Tragic Texas School Shooting Sends Shockwaves Through Kaua‘i Community
By Amanda Kurth
Some Kaua‘i educators express concern over what they say is a frightening reality to potentially act on required active shooter training as the country is yet again gripped by the deadly school shooting in Uvalde, Texas that left several children dead.
Nineteen children and two teachers were killed just more than a week ago when an 18-year-old gunman barricaded himself in a fourth-grade classroom at Robb Elementary School. On Tuesday, May 31, the Uvalde community began laying the victims to rest.
And as the school year has come to its end, educators are beginning to reassess the direction and safeguards regarding emergencies and the safety of their students.
Christina Deltondo, a Health, and Home Economics teacher at Waimea Canyon Middle school, told Kaua‘i Now News the end of the academic year should be a happy time for students.
“The Texas school shooting happened the day before the last day of school,” Deltondo said, adding, “we asked students if they thought this could happen to them in such a rural community, and they all agreed that they would just be killing their cousins.”
The day after the shooting, Deltondo said administrators and teachers spent the last day of school making sure to check attendance by identifying the required school uniform on every student.
“…Which is difficult because it was the last day,” she added.
Kaua‘i police posted to social media the day after the shooting that the department was taking active steps toward securing schools and preventing any such tragedy from happening on the Garden Isle.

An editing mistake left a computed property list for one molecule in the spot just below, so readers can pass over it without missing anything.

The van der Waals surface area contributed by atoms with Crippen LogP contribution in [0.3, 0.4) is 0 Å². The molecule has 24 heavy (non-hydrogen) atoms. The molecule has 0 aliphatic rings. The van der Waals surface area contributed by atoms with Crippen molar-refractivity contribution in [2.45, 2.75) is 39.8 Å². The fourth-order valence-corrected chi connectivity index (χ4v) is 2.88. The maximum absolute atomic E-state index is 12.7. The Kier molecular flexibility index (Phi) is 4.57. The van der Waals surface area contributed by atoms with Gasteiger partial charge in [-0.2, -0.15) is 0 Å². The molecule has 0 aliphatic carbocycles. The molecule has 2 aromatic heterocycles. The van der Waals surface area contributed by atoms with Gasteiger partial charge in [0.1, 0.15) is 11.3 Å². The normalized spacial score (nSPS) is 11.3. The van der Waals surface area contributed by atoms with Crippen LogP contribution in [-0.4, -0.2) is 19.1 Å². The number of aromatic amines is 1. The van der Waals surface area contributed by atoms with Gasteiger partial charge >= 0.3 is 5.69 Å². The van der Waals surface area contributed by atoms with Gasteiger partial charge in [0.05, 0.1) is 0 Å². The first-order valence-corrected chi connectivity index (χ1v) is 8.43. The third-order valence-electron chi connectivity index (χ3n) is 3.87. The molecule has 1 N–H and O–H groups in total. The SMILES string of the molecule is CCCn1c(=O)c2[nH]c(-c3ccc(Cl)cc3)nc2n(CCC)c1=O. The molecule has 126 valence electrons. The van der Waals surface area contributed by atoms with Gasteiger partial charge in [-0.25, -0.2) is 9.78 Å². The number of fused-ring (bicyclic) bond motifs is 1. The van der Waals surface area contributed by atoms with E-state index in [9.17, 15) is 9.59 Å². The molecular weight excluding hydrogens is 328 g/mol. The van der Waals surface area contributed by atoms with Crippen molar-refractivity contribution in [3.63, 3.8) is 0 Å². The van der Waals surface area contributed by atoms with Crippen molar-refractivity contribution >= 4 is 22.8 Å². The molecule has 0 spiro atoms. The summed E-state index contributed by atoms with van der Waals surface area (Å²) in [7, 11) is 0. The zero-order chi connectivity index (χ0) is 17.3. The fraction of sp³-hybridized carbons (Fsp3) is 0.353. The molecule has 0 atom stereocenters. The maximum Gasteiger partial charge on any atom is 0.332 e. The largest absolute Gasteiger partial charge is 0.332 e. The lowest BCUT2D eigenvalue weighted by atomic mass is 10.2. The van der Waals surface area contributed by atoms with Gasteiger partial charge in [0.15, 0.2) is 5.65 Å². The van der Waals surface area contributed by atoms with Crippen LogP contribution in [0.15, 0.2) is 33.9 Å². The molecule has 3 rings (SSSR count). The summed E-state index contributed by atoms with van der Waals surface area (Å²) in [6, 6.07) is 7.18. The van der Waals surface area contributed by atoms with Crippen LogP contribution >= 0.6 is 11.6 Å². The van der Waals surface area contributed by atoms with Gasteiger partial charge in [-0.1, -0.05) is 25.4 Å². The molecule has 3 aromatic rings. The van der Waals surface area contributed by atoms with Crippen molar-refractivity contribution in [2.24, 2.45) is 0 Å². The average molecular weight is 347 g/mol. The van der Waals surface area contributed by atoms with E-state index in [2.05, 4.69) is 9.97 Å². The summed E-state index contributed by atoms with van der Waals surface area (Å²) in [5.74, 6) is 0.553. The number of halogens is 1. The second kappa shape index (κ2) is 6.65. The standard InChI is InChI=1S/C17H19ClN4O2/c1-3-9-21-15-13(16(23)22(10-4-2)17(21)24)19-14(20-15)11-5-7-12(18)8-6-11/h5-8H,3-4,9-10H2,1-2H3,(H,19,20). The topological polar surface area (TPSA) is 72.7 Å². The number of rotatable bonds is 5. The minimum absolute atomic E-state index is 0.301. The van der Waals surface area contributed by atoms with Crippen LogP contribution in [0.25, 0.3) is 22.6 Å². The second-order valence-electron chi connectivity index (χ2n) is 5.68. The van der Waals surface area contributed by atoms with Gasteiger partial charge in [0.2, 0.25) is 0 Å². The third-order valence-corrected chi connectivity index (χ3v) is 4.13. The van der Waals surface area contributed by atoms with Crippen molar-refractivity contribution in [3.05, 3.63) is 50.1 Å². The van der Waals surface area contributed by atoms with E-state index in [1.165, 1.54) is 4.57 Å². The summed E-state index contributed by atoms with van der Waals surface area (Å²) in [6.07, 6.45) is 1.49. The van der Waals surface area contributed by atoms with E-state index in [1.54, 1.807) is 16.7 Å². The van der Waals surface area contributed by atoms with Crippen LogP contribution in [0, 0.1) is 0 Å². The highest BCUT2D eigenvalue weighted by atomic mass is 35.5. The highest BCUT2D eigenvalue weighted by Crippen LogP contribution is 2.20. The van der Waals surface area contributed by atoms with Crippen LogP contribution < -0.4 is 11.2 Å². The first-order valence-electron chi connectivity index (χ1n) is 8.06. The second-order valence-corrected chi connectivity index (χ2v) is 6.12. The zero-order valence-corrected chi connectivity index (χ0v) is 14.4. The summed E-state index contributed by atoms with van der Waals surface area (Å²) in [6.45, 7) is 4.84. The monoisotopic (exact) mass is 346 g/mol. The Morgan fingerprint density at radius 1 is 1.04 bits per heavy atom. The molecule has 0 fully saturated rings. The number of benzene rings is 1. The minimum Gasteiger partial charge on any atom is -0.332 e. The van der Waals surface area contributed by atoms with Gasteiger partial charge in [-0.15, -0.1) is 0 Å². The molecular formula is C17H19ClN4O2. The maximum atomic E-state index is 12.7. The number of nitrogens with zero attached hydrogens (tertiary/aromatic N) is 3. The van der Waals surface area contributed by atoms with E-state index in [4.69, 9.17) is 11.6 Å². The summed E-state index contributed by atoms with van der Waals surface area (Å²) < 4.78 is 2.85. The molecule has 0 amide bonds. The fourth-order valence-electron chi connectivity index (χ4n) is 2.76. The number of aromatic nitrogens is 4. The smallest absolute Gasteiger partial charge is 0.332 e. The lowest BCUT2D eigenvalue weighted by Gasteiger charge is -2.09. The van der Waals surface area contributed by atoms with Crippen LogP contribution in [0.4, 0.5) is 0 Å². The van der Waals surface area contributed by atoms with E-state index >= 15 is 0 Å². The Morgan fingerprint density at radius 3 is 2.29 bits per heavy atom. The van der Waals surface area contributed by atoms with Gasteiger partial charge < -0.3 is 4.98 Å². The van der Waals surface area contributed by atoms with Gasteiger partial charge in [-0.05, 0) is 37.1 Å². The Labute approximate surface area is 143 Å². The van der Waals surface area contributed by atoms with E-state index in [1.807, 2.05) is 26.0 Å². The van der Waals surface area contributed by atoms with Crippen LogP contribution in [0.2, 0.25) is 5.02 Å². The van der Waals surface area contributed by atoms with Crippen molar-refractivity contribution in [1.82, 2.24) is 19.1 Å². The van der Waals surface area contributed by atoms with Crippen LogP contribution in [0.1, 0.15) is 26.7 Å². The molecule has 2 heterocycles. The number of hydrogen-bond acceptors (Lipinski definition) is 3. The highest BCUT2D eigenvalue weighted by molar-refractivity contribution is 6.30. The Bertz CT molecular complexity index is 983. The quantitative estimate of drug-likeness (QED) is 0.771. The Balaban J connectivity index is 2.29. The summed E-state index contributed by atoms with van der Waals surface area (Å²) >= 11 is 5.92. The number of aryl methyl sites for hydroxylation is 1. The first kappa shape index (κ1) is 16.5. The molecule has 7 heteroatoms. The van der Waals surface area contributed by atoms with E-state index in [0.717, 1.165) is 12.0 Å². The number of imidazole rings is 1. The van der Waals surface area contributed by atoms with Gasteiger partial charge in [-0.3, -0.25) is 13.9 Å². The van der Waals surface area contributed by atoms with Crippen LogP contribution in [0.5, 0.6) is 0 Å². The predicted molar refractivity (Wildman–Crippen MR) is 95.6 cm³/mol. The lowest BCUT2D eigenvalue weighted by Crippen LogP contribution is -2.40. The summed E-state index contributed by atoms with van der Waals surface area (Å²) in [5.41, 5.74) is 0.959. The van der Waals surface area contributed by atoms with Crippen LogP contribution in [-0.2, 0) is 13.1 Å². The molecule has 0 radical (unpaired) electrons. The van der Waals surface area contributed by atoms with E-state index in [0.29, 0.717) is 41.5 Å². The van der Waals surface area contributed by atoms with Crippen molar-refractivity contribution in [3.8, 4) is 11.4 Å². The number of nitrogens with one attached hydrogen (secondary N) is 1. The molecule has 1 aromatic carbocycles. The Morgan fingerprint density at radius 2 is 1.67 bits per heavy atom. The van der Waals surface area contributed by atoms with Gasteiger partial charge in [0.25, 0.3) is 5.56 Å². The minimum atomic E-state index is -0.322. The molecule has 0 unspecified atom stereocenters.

“We are deeply saddened to learn of the loss of innocent children and staff at the deadly mass shooting today in Texas,” Patrol Services Bureau Assistant Chief Kalani Ke stated on the KPD Facebook page.
As a precaution, KPD decided to increase police presence and patrols at schools across the island to support school resource officers, the community and provide added safety and security until the end of the school year.
“Our thoughts are with those affected by this tragedy,” Ke stated.
While there was a heightened presence during the last day of school, the state Department of Education told Kaua‘i Now News in an email it continues to take proactive steps in preparing for, preventing, mitigating, responding to and recovering from both manmade and natural disasters at the state, complex area and school levels.
“All schools are required to have established emergency action plans and are required to perform five drills – lockdown, shelter-in-place, tsunami, earthquake and evacuation – per school year, as well as fire drills on a monthly basis for elementary schools and quarterly for secondary schools,” the DOE stated.
Deltondo said all teachers are required to participate in Alert, Lockdown, Inform, Counter and Evacuate, also called ALICE. The middle school teacher said the training has been widely used throughout the state for at least five years.
“I hope we never have to participate in this and it’s scary to think we might have to distract a shooter to help save lives, but I like that it’s not a clear cut answer, and were supposed to respond as best we can for the best possible outcome,” Deltondo said of ALICE. “Allows for some flexibility and practice doing multiple exit strategies.”
The DOE also said it has implemented various safety initiatives to mitigate the security challenges associated with Hawaii’s open-campus schools, including performing vulnerability assessments, offering active threat response training to schools and complex areas, and dedicating resources to increase surveillance and security at schools.